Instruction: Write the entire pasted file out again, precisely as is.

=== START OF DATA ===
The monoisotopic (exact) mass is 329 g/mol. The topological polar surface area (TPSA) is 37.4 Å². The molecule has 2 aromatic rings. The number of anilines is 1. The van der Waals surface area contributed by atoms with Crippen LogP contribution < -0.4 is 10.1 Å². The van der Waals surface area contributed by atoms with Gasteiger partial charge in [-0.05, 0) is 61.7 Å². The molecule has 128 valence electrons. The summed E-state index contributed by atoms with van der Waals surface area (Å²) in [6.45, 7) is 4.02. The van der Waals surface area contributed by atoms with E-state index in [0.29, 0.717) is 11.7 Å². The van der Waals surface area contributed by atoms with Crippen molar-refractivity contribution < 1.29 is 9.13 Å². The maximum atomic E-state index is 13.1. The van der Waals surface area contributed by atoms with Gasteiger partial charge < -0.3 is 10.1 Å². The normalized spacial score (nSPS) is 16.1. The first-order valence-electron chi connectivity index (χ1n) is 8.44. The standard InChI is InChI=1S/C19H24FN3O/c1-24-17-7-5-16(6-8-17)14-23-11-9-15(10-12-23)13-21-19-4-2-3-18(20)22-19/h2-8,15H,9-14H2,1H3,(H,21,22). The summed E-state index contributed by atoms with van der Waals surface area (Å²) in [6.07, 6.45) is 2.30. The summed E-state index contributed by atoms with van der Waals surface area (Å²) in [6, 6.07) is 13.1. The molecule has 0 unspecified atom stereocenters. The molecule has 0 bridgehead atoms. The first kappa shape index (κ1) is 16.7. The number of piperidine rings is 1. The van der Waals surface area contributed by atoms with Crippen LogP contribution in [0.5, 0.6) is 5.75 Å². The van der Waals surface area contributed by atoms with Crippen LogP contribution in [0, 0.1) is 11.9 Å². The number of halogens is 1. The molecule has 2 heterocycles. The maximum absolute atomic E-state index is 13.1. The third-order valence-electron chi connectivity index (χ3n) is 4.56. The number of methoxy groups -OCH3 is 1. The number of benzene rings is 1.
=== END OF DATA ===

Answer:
The monoisotopic (exact) mass is 329 g/mol. The topological polar surface area (TPSA) is 37.4 Å². The molecule has 2 aromatic rings. The number of anilines is 1. The van der Waals surface area contributed by atoms with Crippen LogP contribution < -0.4 is 10.1 Å². The van der Waals surface area contributed by atoms with Gasteiger partial charge in [-0.05, 0) is 61.7 Å². The molecule has 128 valence electrons. The summed E-state index contributed by atoms with van der Waals surface area (Å²) in [6.45, 7) is 4.02. The van der Waals surface area contributed by atoms with E-state index in [0.29, 0.717) is 11.7 Å². The van der Waals surface area contributed by atoms with Crippen molar-refractivity contribution < 1.29 is 9.13 Å². The maximum atomic E-state index is 13.1. The van der Waals surface area contributed by atoms with Gasteiger partial charge < -0.3 is 10.1 Å². The normalized spacial score (nSPS) is 16.1. The first-order valence-electron chi connectivity index (χ1n) is 8.44. The standard InChI is InChI=1S/C19H24FN3O/c1-24-17-7-5-16(6-8-17)14-23-11-9-15(10-12-23)13-21-19-4-2-3-18(20)22-19/h2-8,15H,9-14H2,1H3,(H,21,22). The summed E-state index contributed by atoms with van der Waals surface area (Å²) in [6.07, 6.45) is 2.30. The summed E-state index contributed by atoms with van der Waals surface area (Å²) in [6, 6.07) is 13.1. The molecule has 0 unspecified atom stereocenters. The molecule has 0 bridgehead atoms. The first kappa shape index (κ1) is 16.7. The number of piperidine rings is 1. The van der Waals surface area contributed by atoms with Crippen LogP contribution in [0.5, 0.6) is 5.75 Å². The van der Waals surface area contributed by atoms with Crippen LogP contribution in [0, 0.1) is 11.9 Å². The number of halogens is 1. The molecule has 2 heterocycles. The maximum absolute atomic E-state index is 13.1. The third-order valence-electron chi connectivity index (χ3n) is 4.56. The number of methoxy groups -OCH3 is 1. The number of benzene rings is 1.